As far as pre-existing conditions go, it allows states to get out of a lot of the rules imposed by Obamacare. So under this bill, if you're in a state that gets a waiver, your insurance policy may not cover some of the basic things that we expect now - mental health care, prescription drugs or hospitalizations.

GREENE: OK, talking about the new health care proposal from Republicans - and it is looking like it could be a very close vote count in the Senate at this point.

KODJAK: Sure does.

GREENE: NPR's Alison Kodjak, thanks, as always. We appreciate it.

KODJAK: Thanks, David.

(SOUNDBITE OF MUSIC)

GREENE: All right, today, President Trump is continuing his meetings with world leaders at the U.N. General Assembly, and that includes the president of Afghanistan.

KELLY: That's right, and we're going to be watching that meeting very closely. These two men are negotiating the future of Afghanistan. And we know that when President Trump laid out his new war strategy a few weeks back, he kept some specifics to himself. He did not, for example, set benchmarks for measuring progress, and he did not set a timeline for when the U.S. might one day leave Afghanistan. That's a theme that Defense Secretary Jim Mattis picked up on yesterday. Let's listen to him. This is him talking yesterday at the annual Air Force conference.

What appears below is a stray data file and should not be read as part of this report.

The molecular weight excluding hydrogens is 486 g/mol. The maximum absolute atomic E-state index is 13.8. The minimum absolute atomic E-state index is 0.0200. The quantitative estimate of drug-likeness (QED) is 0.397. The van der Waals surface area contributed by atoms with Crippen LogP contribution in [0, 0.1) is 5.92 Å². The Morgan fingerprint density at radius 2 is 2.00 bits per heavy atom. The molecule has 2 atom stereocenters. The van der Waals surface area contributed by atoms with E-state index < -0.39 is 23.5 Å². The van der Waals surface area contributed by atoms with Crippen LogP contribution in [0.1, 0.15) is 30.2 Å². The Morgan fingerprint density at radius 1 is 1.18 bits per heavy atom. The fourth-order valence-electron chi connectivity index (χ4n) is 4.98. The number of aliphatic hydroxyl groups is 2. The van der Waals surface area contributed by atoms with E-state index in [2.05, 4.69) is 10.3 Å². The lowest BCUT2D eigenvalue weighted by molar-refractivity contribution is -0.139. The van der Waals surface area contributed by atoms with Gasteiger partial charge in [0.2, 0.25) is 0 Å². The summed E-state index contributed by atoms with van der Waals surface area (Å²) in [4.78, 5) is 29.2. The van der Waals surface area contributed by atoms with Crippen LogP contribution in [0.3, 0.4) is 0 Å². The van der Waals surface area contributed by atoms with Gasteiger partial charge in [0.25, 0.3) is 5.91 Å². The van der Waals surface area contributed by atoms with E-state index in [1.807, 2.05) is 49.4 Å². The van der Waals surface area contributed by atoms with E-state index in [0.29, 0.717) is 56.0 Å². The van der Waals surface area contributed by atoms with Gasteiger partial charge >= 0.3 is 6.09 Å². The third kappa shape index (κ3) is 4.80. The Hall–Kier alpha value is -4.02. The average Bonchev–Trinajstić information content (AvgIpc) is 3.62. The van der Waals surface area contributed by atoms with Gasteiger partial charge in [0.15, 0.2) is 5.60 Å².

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JAMES MATTIS: Victory would look like the people and the government of Afghanistan can handle this threat from the terrorists using their own security forces, with international mentors probably there for many years to come.

GREENE: What would victory look like? It's a question that has been perplexing people when it comes to this country for a long time.

KELLY: Sure has.

GREENE: Mary Louise, you actually spoke with the president of Afghanistan, Ashraf Ghani, yesterday. I mean, what did he say about the strategy going forward and this continued U.S. presence?

KELLY: Well, he said he welcomes the new U.S. strategy. He made clear his expectation is U.S. troops will not return to any combat roles, he's saying. They will stick, as far as he's concerned, to training roles, advisory roles, helping Afghan security forces. He did give one new detail that was really interesting. This is about how much of the region he plans to secure within four years. Let's listen.